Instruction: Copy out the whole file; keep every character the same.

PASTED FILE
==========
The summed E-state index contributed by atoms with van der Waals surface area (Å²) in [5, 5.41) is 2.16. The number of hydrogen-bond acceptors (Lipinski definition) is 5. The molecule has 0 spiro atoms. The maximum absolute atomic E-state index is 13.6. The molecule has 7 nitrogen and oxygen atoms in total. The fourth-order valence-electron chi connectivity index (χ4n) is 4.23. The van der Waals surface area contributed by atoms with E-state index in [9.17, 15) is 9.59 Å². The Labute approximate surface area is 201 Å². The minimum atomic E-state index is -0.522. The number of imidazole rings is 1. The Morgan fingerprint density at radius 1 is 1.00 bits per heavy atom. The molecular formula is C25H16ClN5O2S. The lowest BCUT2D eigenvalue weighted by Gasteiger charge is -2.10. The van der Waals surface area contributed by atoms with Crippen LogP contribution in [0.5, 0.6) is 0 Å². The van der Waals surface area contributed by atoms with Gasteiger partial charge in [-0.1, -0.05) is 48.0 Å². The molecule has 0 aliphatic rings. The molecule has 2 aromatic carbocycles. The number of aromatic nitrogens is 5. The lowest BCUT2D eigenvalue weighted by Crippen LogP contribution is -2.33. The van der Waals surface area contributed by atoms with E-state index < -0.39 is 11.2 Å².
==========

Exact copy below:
The summed E-state index contributed by atoms with van der Waals surface area (Å²) in [5, 5.41) is 2.16. The number of hydrogen-bond acceptors (Lipinski definition) is 5. The molecule has 0 spiro atoms. The maximum absolute atomic E-state index is 13.6. The molecule has 7 nitrogen and oxygen atoms in total. The fourth-order valence-electron chi connectivity index (χ4n) is 4.23. The van der Waals surface area contributed by atoms with E-state index in [9.17, 15) is 9.59 Å². The Labute approximate surface area is 201 Å². The minimum atomic E-state index is -0.522. The number of imidazole rings is 1. The Morgan fingerprint density at radius 1 is 1.00 bits per heavy atom. The molecular formula is C25H16ClN5O2S. The lowest BCUT2D eigenvalue weighted by Gasteiger charge is -2.10. The van der Waals surface area contributed by atoms with Crippen LogP contribution in [0.5, 0.6) is 0 Å². The van der Waals surface area contributed by atoms with Gasteiger partial charge in [-0.1, -0.05) is 48.0 Å². The molecule has 0 aliphatic rings. The molecule has 2 aromatic carbocycles. The number of aromatic nitrogens is 5. The lowest BCUT2D eigenvalue weighted by Crippen LogP contribution is -2.33. The van der Waals surface area contributed by atoms with E-state index < -0.39 is 11.2 Å².